View from the peak above Passo Falzarego.
Our side trips into the valleys and up the passes of the Dolomites gave us a broader experience of the Dolomites: we zoomed in on the millions of years of geologic formations with their incidental findings of dinosaur tracks and marine fossils; saw spectacular views of the mountains from high, from low and close up; and looked at the struggles of modern and near-modern humans defending their homeland in this region. Whereas last year we only felt like we got a taste of the Dolomites, this year we felt satiated.
The motor bikers or ‘Motorradfahrer’ in German swarm these Alpine passes, being drawn here for the fun of the steep, curvy roads. At the top of the passes when they stop for refreshments (mostly non-alcoholic) they position their chairs to watch their peers ride by rather than to ogle the mountain peaks. At one summit we eves-dropped on a half dozen Americans on rented bikes with a tour guide and their conservations also turned to identifying the makes and models of the passing bikes--only the lone woman in the group went off to quickly snap photos of the peaks. Clearly the mountain views are secondary for them and it is the thrill of the ride and being in the company of others doing the same that draws most of them here.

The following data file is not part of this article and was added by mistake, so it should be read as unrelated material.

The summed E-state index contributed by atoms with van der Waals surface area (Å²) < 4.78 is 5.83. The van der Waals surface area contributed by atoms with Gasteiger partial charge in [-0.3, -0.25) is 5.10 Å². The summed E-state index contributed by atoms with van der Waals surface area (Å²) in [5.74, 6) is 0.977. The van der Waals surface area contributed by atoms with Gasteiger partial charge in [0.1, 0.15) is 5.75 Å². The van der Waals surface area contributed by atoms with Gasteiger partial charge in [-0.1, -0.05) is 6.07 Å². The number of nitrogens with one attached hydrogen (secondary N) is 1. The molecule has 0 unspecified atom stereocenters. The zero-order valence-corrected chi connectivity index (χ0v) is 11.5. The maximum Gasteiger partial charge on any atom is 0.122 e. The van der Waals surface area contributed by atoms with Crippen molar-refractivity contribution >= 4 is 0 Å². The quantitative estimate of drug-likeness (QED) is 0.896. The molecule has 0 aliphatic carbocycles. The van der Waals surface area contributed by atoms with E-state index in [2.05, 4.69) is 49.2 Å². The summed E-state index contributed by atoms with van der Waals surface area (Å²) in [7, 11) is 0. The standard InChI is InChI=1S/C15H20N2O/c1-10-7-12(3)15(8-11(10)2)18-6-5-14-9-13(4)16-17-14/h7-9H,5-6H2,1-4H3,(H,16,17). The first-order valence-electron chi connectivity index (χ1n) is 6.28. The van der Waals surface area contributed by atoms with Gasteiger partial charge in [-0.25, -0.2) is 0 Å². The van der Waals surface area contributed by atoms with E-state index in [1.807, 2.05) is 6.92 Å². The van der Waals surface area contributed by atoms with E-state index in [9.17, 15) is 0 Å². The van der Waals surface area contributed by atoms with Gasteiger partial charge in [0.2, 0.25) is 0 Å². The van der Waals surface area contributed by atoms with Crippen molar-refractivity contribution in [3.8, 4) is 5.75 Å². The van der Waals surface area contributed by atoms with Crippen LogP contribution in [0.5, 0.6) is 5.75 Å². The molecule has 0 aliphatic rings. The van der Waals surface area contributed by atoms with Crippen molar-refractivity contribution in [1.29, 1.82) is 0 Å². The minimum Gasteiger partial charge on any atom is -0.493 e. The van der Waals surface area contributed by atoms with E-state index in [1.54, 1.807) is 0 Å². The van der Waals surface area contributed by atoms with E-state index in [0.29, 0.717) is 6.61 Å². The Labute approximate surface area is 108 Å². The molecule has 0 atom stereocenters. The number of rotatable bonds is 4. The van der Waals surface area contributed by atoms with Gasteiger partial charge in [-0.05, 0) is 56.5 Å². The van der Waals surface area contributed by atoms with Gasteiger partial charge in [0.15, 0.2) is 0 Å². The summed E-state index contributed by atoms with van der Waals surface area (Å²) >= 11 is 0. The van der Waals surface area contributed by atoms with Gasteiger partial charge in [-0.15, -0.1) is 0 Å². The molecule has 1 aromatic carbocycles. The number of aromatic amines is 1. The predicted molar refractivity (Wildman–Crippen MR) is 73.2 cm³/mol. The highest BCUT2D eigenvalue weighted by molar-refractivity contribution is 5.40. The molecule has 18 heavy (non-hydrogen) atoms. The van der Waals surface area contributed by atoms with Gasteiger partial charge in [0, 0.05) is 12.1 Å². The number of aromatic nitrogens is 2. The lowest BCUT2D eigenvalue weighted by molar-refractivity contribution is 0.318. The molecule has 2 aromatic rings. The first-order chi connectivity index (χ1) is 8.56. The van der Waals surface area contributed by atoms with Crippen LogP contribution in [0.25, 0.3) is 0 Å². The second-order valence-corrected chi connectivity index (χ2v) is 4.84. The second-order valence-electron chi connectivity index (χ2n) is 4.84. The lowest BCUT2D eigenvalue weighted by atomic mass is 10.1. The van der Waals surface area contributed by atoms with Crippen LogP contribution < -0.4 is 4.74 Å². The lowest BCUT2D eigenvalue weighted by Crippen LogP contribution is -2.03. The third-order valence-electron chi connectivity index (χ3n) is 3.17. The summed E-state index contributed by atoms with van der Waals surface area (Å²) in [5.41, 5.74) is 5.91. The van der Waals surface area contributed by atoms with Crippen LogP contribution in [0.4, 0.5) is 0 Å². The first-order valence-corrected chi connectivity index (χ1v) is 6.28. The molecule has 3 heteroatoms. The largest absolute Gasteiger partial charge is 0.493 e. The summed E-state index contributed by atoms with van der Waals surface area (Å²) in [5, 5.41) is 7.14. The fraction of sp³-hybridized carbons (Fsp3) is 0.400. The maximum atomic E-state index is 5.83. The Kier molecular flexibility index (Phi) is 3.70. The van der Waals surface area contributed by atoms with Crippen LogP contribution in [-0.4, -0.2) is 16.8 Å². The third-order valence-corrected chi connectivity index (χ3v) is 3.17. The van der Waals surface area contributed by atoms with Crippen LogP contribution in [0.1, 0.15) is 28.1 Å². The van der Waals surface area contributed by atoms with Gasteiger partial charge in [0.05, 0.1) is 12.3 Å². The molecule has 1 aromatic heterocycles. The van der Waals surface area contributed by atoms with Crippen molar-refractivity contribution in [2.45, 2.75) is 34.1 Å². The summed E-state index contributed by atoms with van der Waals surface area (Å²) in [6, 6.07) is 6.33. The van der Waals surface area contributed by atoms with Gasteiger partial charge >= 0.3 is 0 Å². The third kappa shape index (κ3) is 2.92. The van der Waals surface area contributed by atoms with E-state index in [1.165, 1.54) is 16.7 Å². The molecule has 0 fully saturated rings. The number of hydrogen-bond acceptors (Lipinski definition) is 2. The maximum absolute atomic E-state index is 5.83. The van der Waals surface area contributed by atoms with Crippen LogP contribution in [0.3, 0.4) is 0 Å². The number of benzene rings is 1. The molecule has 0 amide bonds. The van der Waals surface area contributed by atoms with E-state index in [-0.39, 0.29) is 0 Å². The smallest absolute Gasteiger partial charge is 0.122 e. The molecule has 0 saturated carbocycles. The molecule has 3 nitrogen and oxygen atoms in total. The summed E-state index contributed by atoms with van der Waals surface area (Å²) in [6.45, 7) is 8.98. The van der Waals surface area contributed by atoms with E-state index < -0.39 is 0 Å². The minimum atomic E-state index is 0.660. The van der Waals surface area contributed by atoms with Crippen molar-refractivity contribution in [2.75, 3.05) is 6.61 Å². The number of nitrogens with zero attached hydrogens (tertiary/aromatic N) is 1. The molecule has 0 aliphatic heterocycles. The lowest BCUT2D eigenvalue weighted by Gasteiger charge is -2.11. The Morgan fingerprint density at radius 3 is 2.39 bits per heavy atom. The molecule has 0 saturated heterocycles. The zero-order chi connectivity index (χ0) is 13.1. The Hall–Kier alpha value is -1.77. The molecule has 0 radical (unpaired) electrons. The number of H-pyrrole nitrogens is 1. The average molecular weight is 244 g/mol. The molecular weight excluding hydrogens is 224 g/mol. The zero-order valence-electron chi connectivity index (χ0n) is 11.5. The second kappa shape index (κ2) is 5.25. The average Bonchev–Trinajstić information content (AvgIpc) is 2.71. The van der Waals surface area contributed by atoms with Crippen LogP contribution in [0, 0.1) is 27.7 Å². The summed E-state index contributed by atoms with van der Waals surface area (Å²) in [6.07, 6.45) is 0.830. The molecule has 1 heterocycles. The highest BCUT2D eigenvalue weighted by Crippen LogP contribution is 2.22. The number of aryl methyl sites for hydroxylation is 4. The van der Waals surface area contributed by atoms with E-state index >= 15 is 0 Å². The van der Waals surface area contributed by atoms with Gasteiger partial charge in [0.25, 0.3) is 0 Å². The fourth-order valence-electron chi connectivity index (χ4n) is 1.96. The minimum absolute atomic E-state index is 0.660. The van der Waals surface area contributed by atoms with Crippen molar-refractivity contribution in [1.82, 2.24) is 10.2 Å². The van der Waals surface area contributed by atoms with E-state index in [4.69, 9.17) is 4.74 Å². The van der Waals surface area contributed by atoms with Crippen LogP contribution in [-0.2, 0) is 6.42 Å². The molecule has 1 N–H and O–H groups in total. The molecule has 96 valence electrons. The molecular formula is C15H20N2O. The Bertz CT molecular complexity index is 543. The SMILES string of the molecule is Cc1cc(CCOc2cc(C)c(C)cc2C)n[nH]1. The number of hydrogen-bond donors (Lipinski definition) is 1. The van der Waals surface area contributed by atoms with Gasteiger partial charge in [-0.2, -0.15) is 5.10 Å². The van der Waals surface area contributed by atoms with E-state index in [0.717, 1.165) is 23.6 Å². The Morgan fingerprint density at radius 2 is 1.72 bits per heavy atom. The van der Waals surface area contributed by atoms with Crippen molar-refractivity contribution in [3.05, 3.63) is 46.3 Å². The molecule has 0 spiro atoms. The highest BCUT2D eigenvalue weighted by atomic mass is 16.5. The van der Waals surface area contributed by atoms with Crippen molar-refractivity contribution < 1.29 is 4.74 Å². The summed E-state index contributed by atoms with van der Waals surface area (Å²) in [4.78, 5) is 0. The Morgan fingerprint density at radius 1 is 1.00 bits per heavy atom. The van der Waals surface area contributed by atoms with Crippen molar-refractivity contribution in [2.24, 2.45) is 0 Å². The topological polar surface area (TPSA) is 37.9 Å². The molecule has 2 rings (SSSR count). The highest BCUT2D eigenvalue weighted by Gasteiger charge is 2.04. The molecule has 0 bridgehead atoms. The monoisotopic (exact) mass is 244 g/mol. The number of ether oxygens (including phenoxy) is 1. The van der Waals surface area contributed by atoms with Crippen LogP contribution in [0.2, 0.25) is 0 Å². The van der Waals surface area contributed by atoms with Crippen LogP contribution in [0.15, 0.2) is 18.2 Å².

The other bikers & a peak seen from Passo Falzarego.
These aren’t gruff and grubby “Hell’s Angels” riders but spiffy, well-heeled dudes on glitzy bikes. As I write, 2 are out in front of our hotel buffing their chrome. Guys go by in chartreuse leather suits and helmets to match their chartreuse bikes and couples often have colorful, appliquéd-looking matching leather suits. For most, the shoes, suits, helmets and bikes are carefully color coordinated and spotless.